attitude to composition. An excerpt from the
♫Allegretto from Palladio has become the musical signature for a popular ad campaign for diamonds that
began in 1995. The brilliant first movement of this baroque style concerto grosso for string orchestra
has been transcribed for the Menlo Brass Quintet by Bob Lipton.
Summertime from Porgy and Bess
George Gershwin (1898-1937) came to music with a burning ambition. He learned the
art of songwriting and by 1919 had his first hit. Gershwin was among the first to
oscillate between the concert hall and the Broadway stage. This artistic
schizophrenia caused the lines to be blurred, at least for the critics,
between the serious and the popular, and Gershwin was never accorded the
respect his talents deserved.
When Gershwin read "Porgy" by DuBose ward, he was taken with the storyline,
and obtained Heyward's permission to put it to music. He relocated to South Carolina for 20 months, studying
African-American music and language patterns for the score. The show premiered in Boston in 1935, and the
response was overwhelmingly positive. Whether Porgy and Bess is an opera or a musical depends upon one's
definition of each, but regardless, it is unquestionably America's most enduring musical drama, as
♫Summertime is its timeless ballad of the South.
Manha de Carnaval (A Day in the Life of a Fool) from Black Orpheus
Luiz Bonfa (1922-2001) was a part of the birth of bossa nova. His haunting
Carnaval swept the world, paving the way for the first Brazilian wave. He cultivated a delicate,
precise classical guitar style, more attuned to the traditional samba rhythm than the bossa nova lilt.
Born near the bay of Guanabara in Rio, Bonfa took up the guitar at 11. He began to work Rio's clubs as a
singer and by 1946, he was appearing on Brazil's Radio Nacional. By 1957, Bonfa was beginning to split
his time between New York City and Rio, as well as writing Brazilian film scores. In 1959, film director
Marcel Camus asked Bonfa to contribute some songs to his film version of the play "Orfeo do Carnaval"
(renamed Black Orpheus for the screen), a retelling of the myth of Orpheus and Eurydice. As the
main theme, Manha de Carnaval became a global pop/jazz/folk standard, one of the most beloved,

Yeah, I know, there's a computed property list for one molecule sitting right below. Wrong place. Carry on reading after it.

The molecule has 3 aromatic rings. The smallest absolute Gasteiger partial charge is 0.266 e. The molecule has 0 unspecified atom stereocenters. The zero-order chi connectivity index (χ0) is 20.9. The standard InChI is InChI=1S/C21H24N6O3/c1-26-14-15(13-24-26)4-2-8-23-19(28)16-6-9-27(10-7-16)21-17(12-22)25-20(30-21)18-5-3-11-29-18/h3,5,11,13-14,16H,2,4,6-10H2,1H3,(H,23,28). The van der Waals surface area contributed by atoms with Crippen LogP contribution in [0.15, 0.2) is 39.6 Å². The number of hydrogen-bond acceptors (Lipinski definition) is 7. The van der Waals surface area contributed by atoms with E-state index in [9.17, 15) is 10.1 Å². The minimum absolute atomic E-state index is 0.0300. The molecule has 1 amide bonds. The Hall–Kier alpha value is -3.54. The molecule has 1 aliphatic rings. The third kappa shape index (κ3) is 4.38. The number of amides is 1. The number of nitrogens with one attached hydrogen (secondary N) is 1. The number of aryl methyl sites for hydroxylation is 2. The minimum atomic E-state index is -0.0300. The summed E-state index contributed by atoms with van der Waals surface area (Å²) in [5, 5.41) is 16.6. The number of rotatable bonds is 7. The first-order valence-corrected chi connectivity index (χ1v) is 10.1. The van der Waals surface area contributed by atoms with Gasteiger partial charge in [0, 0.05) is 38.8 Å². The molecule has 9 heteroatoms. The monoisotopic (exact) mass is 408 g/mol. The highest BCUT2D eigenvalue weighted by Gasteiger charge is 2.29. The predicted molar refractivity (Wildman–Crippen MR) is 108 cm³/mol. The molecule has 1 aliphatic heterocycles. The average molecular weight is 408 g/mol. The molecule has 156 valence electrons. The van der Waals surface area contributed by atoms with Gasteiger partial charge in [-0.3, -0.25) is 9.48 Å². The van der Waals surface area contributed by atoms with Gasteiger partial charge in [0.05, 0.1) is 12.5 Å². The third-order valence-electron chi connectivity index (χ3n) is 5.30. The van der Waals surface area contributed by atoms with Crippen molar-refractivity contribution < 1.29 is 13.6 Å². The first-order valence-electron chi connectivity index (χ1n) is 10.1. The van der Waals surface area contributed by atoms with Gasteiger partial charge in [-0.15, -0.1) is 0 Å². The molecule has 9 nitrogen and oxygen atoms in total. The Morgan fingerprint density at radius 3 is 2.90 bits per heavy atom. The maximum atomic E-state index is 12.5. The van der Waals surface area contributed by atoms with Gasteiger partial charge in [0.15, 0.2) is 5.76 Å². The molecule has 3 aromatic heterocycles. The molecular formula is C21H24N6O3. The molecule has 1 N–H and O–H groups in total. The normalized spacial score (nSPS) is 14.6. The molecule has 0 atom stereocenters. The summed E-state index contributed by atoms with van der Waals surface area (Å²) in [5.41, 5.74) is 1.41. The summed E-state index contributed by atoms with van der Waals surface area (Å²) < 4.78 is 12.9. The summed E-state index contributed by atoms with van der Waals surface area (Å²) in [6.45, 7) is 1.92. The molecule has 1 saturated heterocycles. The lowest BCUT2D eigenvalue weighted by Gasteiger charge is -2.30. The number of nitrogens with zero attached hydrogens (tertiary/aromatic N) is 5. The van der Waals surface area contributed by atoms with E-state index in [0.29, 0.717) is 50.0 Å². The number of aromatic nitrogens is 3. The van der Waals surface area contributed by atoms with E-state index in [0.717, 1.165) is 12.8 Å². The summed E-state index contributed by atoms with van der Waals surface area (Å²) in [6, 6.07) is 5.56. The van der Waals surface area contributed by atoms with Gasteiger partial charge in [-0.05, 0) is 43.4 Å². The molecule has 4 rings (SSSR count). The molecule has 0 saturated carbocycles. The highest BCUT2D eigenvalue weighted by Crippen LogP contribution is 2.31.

recognizable, and glorious pieces of popular music. Bob Lipton arranged the bossa nova classic for the Menlo
Brass because he loved the song and wanted to play it the first time he heard it.
Tonight from West Side Story
Leonard Bernstein (1918-1990) is America's unique musical talent. He was the
first musician wholly trained in this country to make a worldwide reputation. Bernstein is equally at home on the concert stage and under the hot lights of Broadway. In 1957, West Side Story established his immortality there. This modern, musical Romeo and Juliet constitutes the culmination of the Broadway style. In a poor neighborhood of West Manhattan, two rival gangs of hooligans, the Jets (white Americans) and the Sharks (Puerto Rican immigrants), are engaged in conflict. A New Yorker, Tony (alias Romeo), falls in love with Puerto Rican Maria (as his Juliet, the sister of the leader of the Sharks). ♫Tonight is a key moment of drama, as the two gangs prepare for a fight while Tony and Maria sing of their love.
Verano Porteno (Summer in the Port of Buenos Aires)
Often referred to as the originator of the "nuevo tango," Astor
Piazzolla (1921-1992) was an Argentine visionary who endured the wrath of many of his countrymen for
adapting their national dance to his own modern ends. A soulful and accomplished performer on the accordion-like
bandoneon, Piazzolla's many recordings placed him as a leading international composer. Besides his own
hand-picked groups, he recorded with a mix of jazz and classical players in the US.
Porteno (Summer in the Port of Buenos Aires) is one of a set of four pieces about the seasons
of the year. Bob Lipton was drawn to the depth of feeling in the music of stor Piazzolla and adapted this
beautiful piece for the Menlo Brass.
Lew Pollack (1895-1946) was most active during the 1920's and 30's. Pollack
is a member of the Song-writers' Hall of Fame.
♫That's A-Plenty was written in 1914. This piece features a trumpet solo by Ron McWilliams. If you thought that brass could
only play loudly, listen to the quiet section just before the shout near the end — there were no volume
The Stars and Stripes Forever
In late 1896, John Philip Sousa (1854-1932) was vacationing Europe when he
received word that the manager of his band, David Blakely, had died suddenly. The band was scheduled to
begin another cross-country tour, and Sousa knew he must return at once to take over. Sousa later recounted,
"Here came one of the most vivid incidents of my career. As the vessel steamed out of the harbor I was pacing
on the deck, absorbed in thoughts of my manager's death and the many duties and decisions which awaited me in
New York. Suddenly, I began to sense a rhythmic beat of a band playing within my brain. Throughout the whole tense
voyage, that imaginary band continued to unfold the same themes, echoing and re-echoing the most distinct melody.
I did not transfer a note of that music to paper while I was on the steamer, but when we reached shore, I set down
the measures that my brain-band had been playing for me, and not a note of it has ever changed."
Stars and Stripes Forever was composed on Christmas Day, 1896, and was an immediate success. Sousa's
band played it at almost every concert. It is the Official March of the United States of America. The Menlo
Brass have performed Stars and Stripes as a concert closer or encore for many programs because it is always an